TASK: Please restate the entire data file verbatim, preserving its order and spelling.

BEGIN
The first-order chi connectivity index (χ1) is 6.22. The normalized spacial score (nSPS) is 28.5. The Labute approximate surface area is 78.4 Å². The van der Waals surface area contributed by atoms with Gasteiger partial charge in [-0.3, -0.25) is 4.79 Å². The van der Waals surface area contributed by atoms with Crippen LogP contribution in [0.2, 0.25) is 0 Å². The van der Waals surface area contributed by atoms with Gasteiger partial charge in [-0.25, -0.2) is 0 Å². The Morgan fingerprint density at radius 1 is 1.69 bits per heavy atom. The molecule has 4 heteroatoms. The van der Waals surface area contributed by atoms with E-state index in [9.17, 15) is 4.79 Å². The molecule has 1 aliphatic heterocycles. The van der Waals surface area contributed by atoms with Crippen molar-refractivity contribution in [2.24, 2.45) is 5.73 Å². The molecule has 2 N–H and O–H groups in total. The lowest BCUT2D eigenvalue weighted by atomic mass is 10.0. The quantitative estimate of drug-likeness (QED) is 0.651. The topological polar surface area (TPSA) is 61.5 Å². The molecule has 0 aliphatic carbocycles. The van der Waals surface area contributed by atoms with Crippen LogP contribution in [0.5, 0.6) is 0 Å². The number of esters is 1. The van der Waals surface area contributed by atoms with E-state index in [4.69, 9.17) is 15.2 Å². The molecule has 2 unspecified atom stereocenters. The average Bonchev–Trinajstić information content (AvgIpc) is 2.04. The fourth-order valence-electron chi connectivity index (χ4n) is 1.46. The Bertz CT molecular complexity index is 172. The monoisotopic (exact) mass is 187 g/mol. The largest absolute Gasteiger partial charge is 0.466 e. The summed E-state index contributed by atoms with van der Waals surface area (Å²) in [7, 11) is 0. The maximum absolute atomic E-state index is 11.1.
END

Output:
The first-order chi connectivity index (χ1) is 6.22. The normalized spacial score (nSPS) is 28.5. The Labute approximate surface area is 78.4 Å². The van der Waals surface area contributed by atoms with Gasteiger partial charge in [-0.3, -0.25) is 4.79 Å². The van der Waals surface area contributed by atoms with Crippen LogP contribution in [0.2, 0.25) is 0 Å². The van der Waals surface area contributed by atoms with Gasteiger partial charge in [-0.25, -0.2) is 0 Å². The Morgan fingerprint density at radius 1 is 1.69 bits per heavy atom. The molecule has 4 heteroatoms. The van der Waals surface area contributed by atoms with E-state index in [9.17, 15) is 4.79 Å². The molecule has 1 aliphatic heterocycles. The van der Waals surface area contributed by atoms with Crippen molar-refractivity contribution in [2.24, 2.45) is 5.73 Å². The molecule has 2 N–H and O–H groups in total. The lowest BCUT2D eigenvalue weighted by atomic mass is 10.0. The quantitative estimate of drug-likeness (QED) is 0.651. The topological polar surface area (TPSA) is 61.5 Å². The molecule has 0 aliphatic carbocycles. The van der Waals surface area contributed by atoms with Crippen LogP contribution in [0.5, 0.6) is 0 Å². The number of esters is 1. The van der Waals surface area contributed by atoms with E-state index in [4.69, 9.17) is 15.2 Å². The molecule has 2 unspecified atom stereocenters. The average Bonchev–Trinajstić information content (AvgIpc) is 2.04. The fourth-order valence-electron chi connectivity index (χ4n) is 1.46. The Bertz CT molecular complexity index is 172. The monoisotopic (exact) mass is 187 g/mol. The largest absolute Gasteiger partial charge is 0.466 e. The summed E-state index contributed by atoms with van der Waals surface area (Å²) in [7, 11) is 0. The maximum absolute atomic E-state index is 11.1.